Day 1 – Getting started

Of late, my life seems to be increasingly dominated by a phenomena, which by definition is not even applicable to my generation. And the more I consider myself to be above or beyond it, the more it seems to prove me wrong by making itself felt in a slightly more customized manner, one more befitting my age and stage in life.

FOMO, or the Fear Of Missing Out – I strongly believed was something governing only the lives of the teens and tweens today. A lot has been written about it, and a lot is discussed. How they don’t live in the moment, how they are forever doing a relativity analysis against the lives of their peers, and how social media is adding fuel to fire by making everything look even rosier with the Instagram filters.

But turns out, it’s not an age thing. It’s a life thing. And this, whenΒ you are supposed to be all settled and content in your 30s – what with that cushy job, and that beautiful house, that car, the wonderful spouse, that adorable baby, those exotic vacations, all that eating – the perfect life. So what else would you want? Or what exactly do you think you could be missing out on?

The answer is the little things that make up all these big things that your life is made of. There is just so much everyone seems to be doing all the time. And very conveniently, we look at all things collectively – like look at these people doing all these awesome stuff while we are managing so little with our time! So let’s do some more. And then when you do it, you have a chocobloc day/week/weekend, with not a moment to spare.

Let me give an example. The diwali weekend was supposed to be simple – clean up, do a rangoli, visit parents, visit some friends and done. But did you know that a colored rangoli takes 2 hours and a calloused finger to make? Did you know that if you decide to deck up in traditional wear and do the same for your daughter, it would take forever? No. So by the time the weekend was done, all things planned were ticked, but I was exhausted.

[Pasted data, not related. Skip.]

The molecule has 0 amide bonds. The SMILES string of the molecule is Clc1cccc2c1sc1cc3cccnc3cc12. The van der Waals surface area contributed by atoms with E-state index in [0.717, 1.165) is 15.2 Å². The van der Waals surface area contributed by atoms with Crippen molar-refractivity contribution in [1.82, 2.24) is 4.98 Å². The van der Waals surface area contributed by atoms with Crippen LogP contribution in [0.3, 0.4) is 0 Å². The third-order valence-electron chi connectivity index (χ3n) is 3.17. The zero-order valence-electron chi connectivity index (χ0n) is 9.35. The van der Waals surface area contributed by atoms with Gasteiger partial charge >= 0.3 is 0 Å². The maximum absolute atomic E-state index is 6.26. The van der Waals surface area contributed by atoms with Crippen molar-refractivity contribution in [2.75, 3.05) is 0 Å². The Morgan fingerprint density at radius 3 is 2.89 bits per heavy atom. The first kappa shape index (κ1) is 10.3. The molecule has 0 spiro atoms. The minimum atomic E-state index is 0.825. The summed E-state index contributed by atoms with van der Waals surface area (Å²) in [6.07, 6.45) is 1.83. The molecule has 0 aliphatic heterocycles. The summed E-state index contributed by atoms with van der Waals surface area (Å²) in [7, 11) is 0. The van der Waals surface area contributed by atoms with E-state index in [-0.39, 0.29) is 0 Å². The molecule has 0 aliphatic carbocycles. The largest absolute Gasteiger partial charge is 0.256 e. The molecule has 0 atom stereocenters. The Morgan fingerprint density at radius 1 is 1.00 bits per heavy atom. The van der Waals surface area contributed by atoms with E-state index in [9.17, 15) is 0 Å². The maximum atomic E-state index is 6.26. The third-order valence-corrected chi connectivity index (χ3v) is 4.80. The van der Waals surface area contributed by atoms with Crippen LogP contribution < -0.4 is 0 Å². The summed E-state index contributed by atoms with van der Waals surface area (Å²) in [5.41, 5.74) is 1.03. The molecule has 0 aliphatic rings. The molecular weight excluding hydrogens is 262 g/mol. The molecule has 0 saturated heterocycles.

Which led the screw up of the week. I somehow missed reading the note on Zo’s diary, that we were supposed to send the kids in black/Halloween costumes to school on Monday. In fact, I did not realise till the Dude dropped her to the bus, and the few kids that did not bunk school were in costumes. My baby went in her school uniform. And when the Dude told me this, it pretty much ruined my entire day. Because 1) Bad mom 2)FOMO. I had missed out on my kid celebrating Halloween and the whole day I whined about how upset she was going to be.

When I picked her up in the evening however, she grinned and said “You forgot my costume!” I was pretty teary eyed and was cursing myself, when she said “My teacher put on the clothes you packed for daycare. You sent the shirt with the castle and the unicorn. So I was a story book for Halloween!” And she said this with just as much enthusiasm as she would have had if I had bought her an elaborate princess gown. Trust her to be the sensible one among us.